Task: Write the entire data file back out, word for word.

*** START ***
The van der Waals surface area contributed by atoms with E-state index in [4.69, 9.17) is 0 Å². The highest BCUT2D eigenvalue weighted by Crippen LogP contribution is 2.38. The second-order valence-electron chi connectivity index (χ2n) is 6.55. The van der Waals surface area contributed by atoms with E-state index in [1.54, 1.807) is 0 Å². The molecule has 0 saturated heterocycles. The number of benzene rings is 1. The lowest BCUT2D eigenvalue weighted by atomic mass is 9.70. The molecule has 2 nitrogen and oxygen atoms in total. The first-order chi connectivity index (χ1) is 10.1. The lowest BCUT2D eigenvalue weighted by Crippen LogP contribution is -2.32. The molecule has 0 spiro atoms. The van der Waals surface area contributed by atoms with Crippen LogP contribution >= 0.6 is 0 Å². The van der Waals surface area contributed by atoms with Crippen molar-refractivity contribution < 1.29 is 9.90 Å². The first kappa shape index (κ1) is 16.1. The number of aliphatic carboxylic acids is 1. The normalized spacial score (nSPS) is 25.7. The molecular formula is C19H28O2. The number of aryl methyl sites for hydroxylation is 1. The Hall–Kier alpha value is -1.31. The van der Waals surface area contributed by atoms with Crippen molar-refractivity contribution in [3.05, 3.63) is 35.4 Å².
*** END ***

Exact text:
The van der Waals surface area contributed by atoms with E-state index in [4.69, 9.17) is 0 Å². The highest BCUT2D eigenvalue weighted by Crippen LogP contribution is 2.38. The second-order valence-electron chi connectivity index (χ2n) is 6.55. The van der Waals surface area contributed by atoms with E-state index in [1.54, 1.807) is 0 Å². The molecule has 0 saturated heterocycles. The number of benzene rings is 1. The lowest BCUT2D eigenvalue weighted by atomic mass is 9.70. The molecule has 2 nitrogen and oxygen atoms in total. The first-order chi connectivity index (χ1) is 10.1. The lowest BCUT2D eigenvalue weighted by Crippen LogP contribution is -2.32. The molecule has 0 spiro atoms. The van der Waals surface area contributed by atoms with Crippen LogP contribution >= 0.6 is 0 Å². The van der Waals surface area contributed by atoms with Crippen molar-refractivity contribution < 1.29 is 9.90 Å². The first kappa shape index (κ1) is 16.1. The number of aliphatic carboxylic acids is 1. The normalized spacial score (nSPS) is 25.7. The molecular formula is C19H28O2. The number of aryl methyl sites for hydroxylation is 1. The Hall–Kier alpha value is -1.31. The van der Waals surface area contributed by atoms with Crippen molar-refractivity contribution in [3.05, 3.63) is 35.4 Å².